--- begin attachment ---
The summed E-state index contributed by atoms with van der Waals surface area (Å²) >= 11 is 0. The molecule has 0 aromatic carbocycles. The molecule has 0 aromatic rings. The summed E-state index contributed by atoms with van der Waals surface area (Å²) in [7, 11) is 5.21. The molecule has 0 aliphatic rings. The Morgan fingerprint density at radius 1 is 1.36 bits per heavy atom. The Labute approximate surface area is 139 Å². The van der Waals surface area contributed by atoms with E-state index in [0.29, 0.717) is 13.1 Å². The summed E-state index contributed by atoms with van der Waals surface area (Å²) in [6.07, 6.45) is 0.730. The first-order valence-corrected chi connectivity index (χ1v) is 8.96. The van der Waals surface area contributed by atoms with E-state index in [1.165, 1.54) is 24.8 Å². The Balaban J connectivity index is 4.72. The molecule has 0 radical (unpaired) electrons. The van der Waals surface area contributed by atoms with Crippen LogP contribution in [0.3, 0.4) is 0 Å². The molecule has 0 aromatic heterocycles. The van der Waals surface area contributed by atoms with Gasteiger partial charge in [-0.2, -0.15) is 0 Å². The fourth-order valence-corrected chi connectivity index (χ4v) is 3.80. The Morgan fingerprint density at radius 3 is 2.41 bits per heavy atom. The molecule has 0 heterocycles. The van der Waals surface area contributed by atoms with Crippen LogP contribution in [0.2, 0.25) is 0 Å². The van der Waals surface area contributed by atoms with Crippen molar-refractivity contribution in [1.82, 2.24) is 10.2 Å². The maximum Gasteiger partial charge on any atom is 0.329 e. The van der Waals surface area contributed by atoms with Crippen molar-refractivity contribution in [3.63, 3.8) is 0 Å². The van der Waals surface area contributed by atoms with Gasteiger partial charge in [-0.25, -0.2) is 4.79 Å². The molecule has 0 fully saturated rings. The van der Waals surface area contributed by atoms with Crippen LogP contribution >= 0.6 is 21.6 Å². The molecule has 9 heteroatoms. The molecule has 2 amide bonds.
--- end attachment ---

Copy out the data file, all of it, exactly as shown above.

The summed E-state index contributed by atoms with van der Waals surface area (Å²) >= 11 is 0. The molecule has 0 aromatic carbocycles. The molecule has 0 aromatic rings. The summed E-state index contributed by atoms with van der Waals surface area (Å²) in [7, 11) is 5.21. The molecule has 0 aliphatic rings. The Morgan fingerprint density at radius 1 is 1.36 bits per heavy atom. The Labute approximate surface area is 139 Å². The van der Waals surface area contributed by atoms with E-state index in [0.29, 0.717) is 13.1 Å². The summed E-state index contributed by atoms with van der Waals surface area (Å²) in [6.07, 6.45) is 0.730. The first-order valence-corrected chi connectivity index (χ1v) is 8.96. The van der Waals surface area contributed by atoms with E-state index in [1.165, 1.54) is 24.8 Å². The Balaban J connectivity index is 4.72. The molecule has 0 radical (unpaired) electrons. The van der Waals surface area contributed by atoms with Crippen LogP contribution in [0.3, 0.4) is 0 Å². The molecule has 0 aromatic heterocycles. The van der Waals surface area contributed by atoms with Gasteiger partial charge in [-0.2, -0.15) is 0 Å². The fourth-order valence-corrected chi connectivity index (χ4v) is 3.80. The Morgan fingerprint density at radius 3 is 2.41 bits per heavy atom. The molecule has 0 heterocycles. The van der Waals surface area contributed by atoms with Crippen LogP contribution in [0.2, 0.25) is 0 Å². The van der Waals surface area contributed by atoms with Crippen molar-refractivity contribution in [1.82, 2.24) is 10.2 Å². The maximum Gasteiger partial charge on any atom is 0.329 e. The van der Waals surface area contributed by atoms with Crippen molar-refractivity contribution in [3.63, 3.8) is 0 Å². The van der Waals surface area contributed by atoms with Gasteiger partial charge in [-0.25, -0.2) is 4.79 Å². The molecule has 0 fully saturated rings. The van der Waals surface area contributed by atoms with Crippen LogP contribution >= 0.6 is 21.6 Å². The molecule has 9 heteroatoms. The molecule has 2 amide bonds.